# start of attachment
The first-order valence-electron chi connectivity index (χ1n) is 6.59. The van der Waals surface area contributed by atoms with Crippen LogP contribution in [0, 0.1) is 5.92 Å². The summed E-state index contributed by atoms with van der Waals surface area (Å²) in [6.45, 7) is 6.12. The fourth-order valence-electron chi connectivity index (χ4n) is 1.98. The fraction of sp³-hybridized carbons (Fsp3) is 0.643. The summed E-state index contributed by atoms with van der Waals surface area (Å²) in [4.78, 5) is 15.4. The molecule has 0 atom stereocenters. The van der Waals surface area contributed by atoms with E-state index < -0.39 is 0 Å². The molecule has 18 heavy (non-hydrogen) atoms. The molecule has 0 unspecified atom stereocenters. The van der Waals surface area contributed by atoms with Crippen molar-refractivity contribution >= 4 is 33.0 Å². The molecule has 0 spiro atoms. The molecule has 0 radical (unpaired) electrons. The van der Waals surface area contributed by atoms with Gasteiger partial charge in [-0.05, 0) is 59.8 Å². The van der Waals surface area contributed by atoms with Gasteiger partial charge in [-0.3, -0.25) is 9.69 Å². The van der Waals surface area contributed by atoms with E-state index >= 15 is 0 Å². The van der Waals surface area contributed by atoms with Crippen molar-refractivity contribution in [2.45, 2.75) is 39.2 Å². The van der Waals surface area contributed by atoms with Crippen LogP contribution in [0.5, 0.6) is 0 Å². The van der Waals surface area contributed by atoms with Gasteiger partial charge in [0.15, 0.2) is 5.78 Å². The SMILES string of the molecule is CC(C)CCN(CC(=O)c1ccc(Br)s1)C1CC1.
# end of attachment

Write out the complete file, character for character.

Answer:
The first-order valence-electron chi connectivity index (χ1n) is 6.59. The van der Waals surface area contributed by atoms with Crippen LogP contribution in [0, 0.1) is 5.92 Å². The summed E-state index contributed by atoms with van der Waals surface area (Å²) in [6.45, 7) is 6.12. The fourth-order valence-electron chi connectivity index (χ4n) is 1.98. The fraction of sp³-hybridized carbons (Fsp3) is 0.643. The summed E-state index contributed by atoms with van der Waals surface area (Å²) in [4.78, 5) is 15.4. The molecule has 0 atom stereocenters. The van der Waals surface area contributed by atoms with E-state index < -0.39 is 0 Å². The molecule has 18 heavy (non-hydrogen) atoms. The molecule has 0 unspecified atom stereocenters. The van der Waals surface area contributed by atoms with Crippen molar-refractivity contribution >= 4 is 33.0 Å². The molecule has 0 spiro atoms. The molecule has 0 radical (unpaired) electrons. The van der Waals surface area contributed by atoms with Gasteiger partial charge in [-0.05, 0) is 59.8 Å². The van der Waals surface area contributed by atoms with Gasteiger partial charge in [-0.3, -0.25) is 9.69 Å². The van der Waals surface area contributed by atoms with E-state index >= 15 is 0 Å². The van der Waals surface area contributed by atoms with Crippen molar-refractivity contribution in [2.45, 2.75) is 39.2 Å². The van der Waals surface area contributed by atoms with Crippen LogP contribution in [0.5, 0.6) is 0 Å². The van der Waals surface area contributed by atoms with Gasteiger partial charge in [0.15, 0.2) is 5.78 Å². The SMILES string of the molecule is CC(C)CCN(CC(=O)c1ccc(Br)s1)C1CC1.